CHARLESTON, W.Va. — The never ending recruitment of nurses at one of the state’s largest hospitals is showing better results so far this year.
Charleston Area Medical Center (CAMC) has hired 152 nurses in recent months and the turnover rate so far this calendar year is at 2.8 percent, down from 2017’s 9.6 percent, according to CAMC Chief Nursing Officer Heidi Edwards.
“I do believe that we’re beginning to see some pretty significant improvements. It’s a multi-faceted approach,” Edwards said.
During the past year, CAMC has teamed with the CAMC Foundation to finance tuition assistance for RN students and student loan forgiveness to the tune of $2.5 million a year for the next five years. The tuition assistance program targets up to 100 students who could get as much as $30,000 in assistance. It comes with a commitment to work at CAMC for three to five years.
It’s those programs and others that have shown some recruitment and retention improvements, CAMC Workforce Development and Planning Manager Anita Ferguson said.
“It’s that three to five years that we are holding on to staff and if they stay here at least that three to five years then our turnover sees a definite decrease,” she said.
Another item that could help with retention is CAMC’s push to earn Magnet status from the American Nurses’ Credentialing Center (ANCC).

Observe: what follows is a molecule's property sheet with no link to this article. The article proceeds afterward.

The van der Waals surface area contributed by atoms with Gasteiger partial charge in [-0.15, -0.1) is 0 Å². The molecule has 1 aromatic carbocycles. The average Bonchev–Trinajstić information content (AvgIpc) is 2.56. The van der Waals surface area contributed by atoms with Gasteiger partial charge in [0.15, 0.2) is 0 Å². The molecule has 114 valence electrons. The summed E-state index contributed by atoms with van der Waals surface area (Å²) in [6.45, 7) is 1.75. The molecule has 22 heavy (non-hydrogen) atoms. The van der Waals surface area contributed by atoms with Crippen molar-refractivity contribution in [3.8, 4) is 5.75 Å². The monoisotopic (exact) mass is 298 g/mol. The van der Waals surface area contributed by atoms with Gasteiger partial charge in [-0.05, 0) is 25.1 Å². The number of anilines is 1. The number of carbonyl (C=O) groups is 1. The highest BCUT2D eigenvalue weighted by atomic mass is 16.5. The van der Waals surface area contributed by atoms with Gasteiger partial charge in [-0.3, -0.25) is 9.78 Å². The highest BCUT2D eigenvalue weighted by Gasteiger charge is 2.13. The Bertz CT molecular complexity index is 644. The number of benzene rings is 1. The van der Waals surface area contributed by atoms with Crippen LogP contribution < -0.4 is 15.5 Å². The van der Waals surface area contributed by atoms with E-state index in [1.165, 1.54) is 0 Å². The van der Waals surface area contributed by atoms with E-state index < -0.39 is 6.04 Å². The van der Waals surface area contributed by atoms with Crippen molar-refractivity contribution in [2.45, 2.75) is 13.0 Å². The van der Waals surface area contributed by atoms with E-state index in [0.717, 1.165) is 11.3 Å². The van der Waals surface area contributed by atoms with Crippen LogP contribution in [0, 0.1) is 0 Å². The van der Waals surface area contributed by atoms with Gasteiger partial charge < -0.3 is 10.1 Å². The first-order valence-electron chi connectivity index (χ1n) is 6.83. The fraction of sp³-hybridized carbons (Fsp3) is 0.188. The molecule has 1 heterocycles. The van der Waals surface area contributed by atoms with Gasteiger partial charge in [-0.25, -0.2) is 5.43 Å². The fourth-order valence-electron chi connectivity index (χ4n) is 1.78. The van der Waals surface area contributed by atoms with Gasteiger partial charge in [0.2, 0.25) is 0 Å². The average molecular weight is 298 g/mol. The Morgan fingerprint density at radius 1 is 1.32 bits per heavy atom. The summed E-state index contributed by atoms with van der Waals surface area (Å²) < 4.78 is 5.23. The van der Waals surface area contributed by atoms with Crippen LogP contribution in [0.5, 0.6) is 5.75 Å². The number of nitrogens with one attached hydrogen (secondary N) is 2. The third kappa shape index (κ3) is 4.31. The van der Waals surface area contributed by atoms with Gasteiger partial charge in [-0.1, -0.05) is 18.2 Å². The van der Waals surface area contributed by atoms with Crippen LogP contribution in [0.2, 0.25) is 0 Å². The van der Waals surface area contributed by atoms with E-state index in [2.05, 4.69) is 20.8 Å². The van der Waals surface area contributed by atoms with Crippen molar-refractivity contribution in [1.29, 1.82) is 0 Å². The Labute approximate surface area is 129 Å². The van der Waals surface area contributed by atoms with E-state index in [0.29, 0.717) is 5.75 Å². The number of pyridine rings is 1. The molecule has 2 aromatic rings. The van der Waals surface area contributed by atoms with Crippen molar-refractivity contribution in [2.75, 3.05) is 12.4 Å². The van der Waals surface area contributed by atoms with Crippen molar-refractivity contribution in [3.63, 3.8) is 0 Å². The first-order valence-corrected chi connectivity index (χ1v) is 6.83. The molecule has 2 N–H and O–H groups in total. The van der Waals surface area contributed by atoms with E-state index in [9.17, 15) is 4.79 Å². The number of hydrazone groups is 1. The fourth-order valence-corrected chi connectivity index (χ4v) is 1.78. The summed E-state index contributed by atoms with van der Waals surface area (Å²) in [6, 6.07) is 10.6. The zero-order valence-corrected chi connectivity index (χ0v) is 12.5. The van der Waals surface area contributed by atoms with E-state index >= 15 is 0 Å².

“Lots of schools tell nursing students to go look for hospitals to work at that have achieved Magnet designation simply because they are known to be the best at nursing engagement, nursing retention and overall quality of nursing care,” Edwards said.
CAMC already satisfies a lot of criteria and Edwards said they hope to earn the designation in the months ahead once all of the requirements are met. WVU Medicine J.W. Ruby Memorial Hospital is the only Magnet hospital in West Virginia.
CAMC, which employees 1,300 nurses, has about 150 vacancies. Officials hope some of the those vacancies will be filled by nurse externs once they graduate from college. The hospital currently has 113 nurse externs.
The biggest need for nurses currently at CAMC is in the areas of medical-surgical and Telemetry, Edwards said.
Recently graduated nurses go through a six-month residency program at the hospital before they are given a full load of responsibilities.
Both Edwards and Ferguson agree recruitment of nurses never stops. CAMC would like to hire 175 to 200 nurses this year if possible. It’s a highly competitive industry and today’s incoming nurses aren’t afraid to speak their minds, Edwards said.
“This is a different generational voice in many cases and the way they like to learn and the way they like to work is different than what we’ve seen in the past and we have to consistently innovate and evolve to meet their needs,” she said.
CAMC eliminated approximately 300 non-nursing positions last year.